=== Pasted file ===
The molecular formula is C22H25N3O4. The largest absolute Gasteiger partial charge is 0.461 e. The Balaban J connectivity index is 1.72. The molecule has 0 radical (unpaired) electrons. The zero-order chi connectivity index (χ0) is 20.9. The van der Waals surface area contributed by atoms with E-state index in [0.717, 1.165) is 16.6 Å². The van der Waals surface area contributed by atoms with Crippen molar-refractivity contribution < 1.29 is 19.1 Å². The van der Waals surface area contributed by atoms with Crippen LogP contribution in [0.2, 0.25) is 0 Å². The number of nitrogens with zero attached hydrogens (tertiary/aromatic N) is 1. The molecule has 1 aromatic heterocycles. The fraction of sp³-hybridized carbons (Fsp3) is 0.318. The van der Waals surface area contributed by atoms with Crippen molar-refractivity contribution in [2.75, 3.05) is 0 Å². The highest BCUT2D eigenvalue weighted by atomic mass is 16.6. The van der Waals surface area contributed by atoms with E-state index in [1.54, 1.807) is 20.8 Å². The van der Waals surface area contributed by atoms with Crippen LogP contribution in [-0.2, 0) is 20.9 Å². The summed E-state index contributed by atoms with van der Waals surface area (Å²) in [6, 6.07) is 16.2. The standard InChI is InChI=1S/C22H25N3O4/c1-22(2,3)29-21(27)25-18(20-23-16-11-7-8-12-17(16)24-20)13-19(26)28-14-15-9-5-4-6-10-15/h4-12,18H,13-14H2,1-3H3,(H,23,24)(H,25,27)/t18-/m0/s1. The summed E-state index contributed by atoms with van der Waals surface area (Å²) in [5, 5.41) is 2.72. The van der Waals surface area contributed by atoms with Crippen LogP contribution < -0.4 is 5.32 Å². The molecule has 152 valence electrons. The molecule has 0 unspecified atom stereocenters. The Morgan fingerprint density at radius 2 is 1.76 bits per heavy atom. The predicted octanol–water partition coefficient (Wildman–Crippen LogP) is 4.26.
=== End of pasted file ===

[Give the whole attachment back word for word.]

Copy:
The molecular formula is C22H25N3O4. The largest absolute Gasteiger partial charge is 0.461 e. The Balaban J connectivity index is 1.72. The molecule has 0 radical (unpaired) electrons. The zero-order chi connectivity index (χ0) is 20.9. The van der Waals surface area contributed by atoms with E-state index in [0.717, 1.165) is 16.6 Å². The van der Waals surface area contributed by atoms with Crippen molar-refractivity contribution < 1.29 is 19.1 Å². The van der Waals surface area contributed by atoms with Crippen LogP contribution in [0.2, 0.25) is 0 Å². The number of nitrogens with zero attached hydrogens (tertiary/aromatic N) is 1. The molecule has 1 aromatic heterocycles. The fraction of sp³-hybridized carbons (Fsp3) is 0.318. The van der Waals surface area contributed by atoms with Crippen molar-refractivity contribution in [2.75, 3.05) is 0 Å². The highest BCUT2D eigenvalue weighted by atomic mass is 16.6. The van der Waals surface area contributed by atoms with E-state index in [1.54, 1.807) is 20.8 Å². The van der Waals surface area contributed by atoms with Crippen LogP contribution in [-0.2, 0) is 20.9 Å². The summed E-state index contributed by atoms with van der Waals surface area (Å²) in [6, 6.07) is 16.2. The standard InChI is InChI=1S/C22H25N3O4/c1-22(2,3)29-21(27)25-18(20-23-16-11-7-8-12-17(16)24-20)13-19(26)28-14-15-9-5-4-6-10-15/h4-12,18H,13-14H2,1-3H3,(H,23,24)(H,25,27)/t18-/m0/s1. The summed E-state index contributed by atoms with van der Waals surface area (Å²) in [5, 5.41) is 2.72. The van der Waals surface area contributed by atoms with Crippen LogP contribution < -0.4 is 5.32 Å². The molecule has 152 valence electrons. The molecule has 0 unspecified atom stereocenters. The Morgan fingerprint density at radius 2 is 1.76 bits per heavy atom. The predicted octanol–water partition coefficient (Wildman–Crippen LogP) is 4.26.